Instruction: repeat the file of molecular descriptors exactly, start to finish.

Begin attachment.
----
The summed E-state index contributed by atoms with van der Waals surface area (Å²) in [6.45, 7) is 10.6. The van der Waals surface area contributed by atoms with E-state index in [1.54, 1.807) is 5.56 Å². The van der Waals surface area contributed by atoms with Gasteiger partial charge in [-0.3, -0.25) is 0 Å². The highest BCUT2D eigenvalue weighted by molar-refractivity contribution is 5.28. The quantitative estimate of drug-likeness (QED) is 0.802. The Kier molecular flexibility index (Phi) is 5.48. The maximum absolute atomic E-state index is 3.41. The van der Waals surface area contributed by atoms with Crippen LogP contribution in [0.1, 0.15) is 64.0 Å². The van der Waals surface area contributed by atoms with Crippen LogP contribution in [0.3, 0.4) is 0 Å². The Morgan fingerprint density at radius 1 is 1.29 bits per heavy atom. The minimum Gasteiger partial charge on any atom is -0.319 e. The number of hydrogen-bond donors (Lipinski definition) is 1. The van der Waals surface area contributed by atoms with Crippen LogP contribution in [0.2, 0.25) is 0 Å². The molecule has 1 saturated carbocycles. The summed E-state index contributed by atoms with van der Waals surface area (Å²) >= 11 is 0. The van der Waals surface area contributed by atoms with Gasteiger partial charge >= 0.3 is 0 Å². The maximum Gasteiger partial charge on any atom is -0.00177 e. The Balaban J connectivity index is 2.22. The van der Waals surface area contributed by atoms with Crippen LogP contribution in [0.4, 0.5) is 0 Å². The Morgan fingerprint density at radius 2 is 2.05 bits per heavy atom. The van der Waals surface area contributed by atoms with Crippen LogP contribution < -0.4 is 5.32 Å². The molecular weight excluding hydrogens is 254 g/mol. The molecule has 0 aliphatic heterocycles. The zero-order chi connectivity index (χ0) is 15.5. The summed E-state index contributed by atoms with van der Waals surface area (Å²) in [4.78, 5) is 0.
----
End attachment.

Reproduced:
The summed E-state index contributed by atoms with van der Waals surface area (Å²) in [6.45, 7) is 10.6. The van der Waals surface area contributed by atoms with E-state index in [1.54, 1.807) is 5.56 Å². The van der Waals surface area contributed by atoms with Gasteiger partial charge in [-0.3, -0.25) is 0 Å². The highest BCUT2D eigenvalue weighted by molar-refractivity contribution is 5.28. The quantitative estimate of drug-likeness (QED) is 0.802. The Kier molecular flexibility index (Phi) is 5.48. The maximum absolute atomic E-state index is 3.41. The van der Waals surface area contributed by atoms with Crippen LogP contribution in [0.1, 0.15) is 64.0 Å². The van der Waals surface area contributed by atoms with Crippen LogP contribution in [0.3, 0.4) is 0 Å². The Morgan fingerprint density at radius 1 is 1.29 bits per heavy atom. The minimum Gasteiger partial charge on any atom is -0.319 e. The number of hydrogen-bond donors (Lipinski definition) is 1. The van der Waals surface area contributed by atoms with Crippen LogP contribution in [0.2, 0.25) is 0 Å². The molecule has 1 saturated carbocycles. The summed E-state index contributed by atoms with van der Waals surface area (Å²) >= 11 is 0. The van der Waals surface area contributed by atoms with Gasteiger partial charge >= 0.3 is 0 Å². The maximum Gasteiger partial charge on any atom is -0.00177 e. The Balaban J connectivity index is 2.22. The van der Waals surface area contributed by atoms with Crippen LogP contribution in [0.4, 0.5) is 0 Å². The Morgan fingerprint density at radius 2 is 2.05 bits per heavy atom. The van der Waals surface area contributed by atoms with Crippen LogP contribution < -0.4 is 5.32 Å². The molecular weight excluding hydrogens is 254 g/mol. The molecule has 0 aliphatic heterocycles. The zero-order chi connectivity index (χ0) is 15.5. The summed E-state index contributed by atoms with van der Waals surface area (Å²) in [4.78, 5) is 0.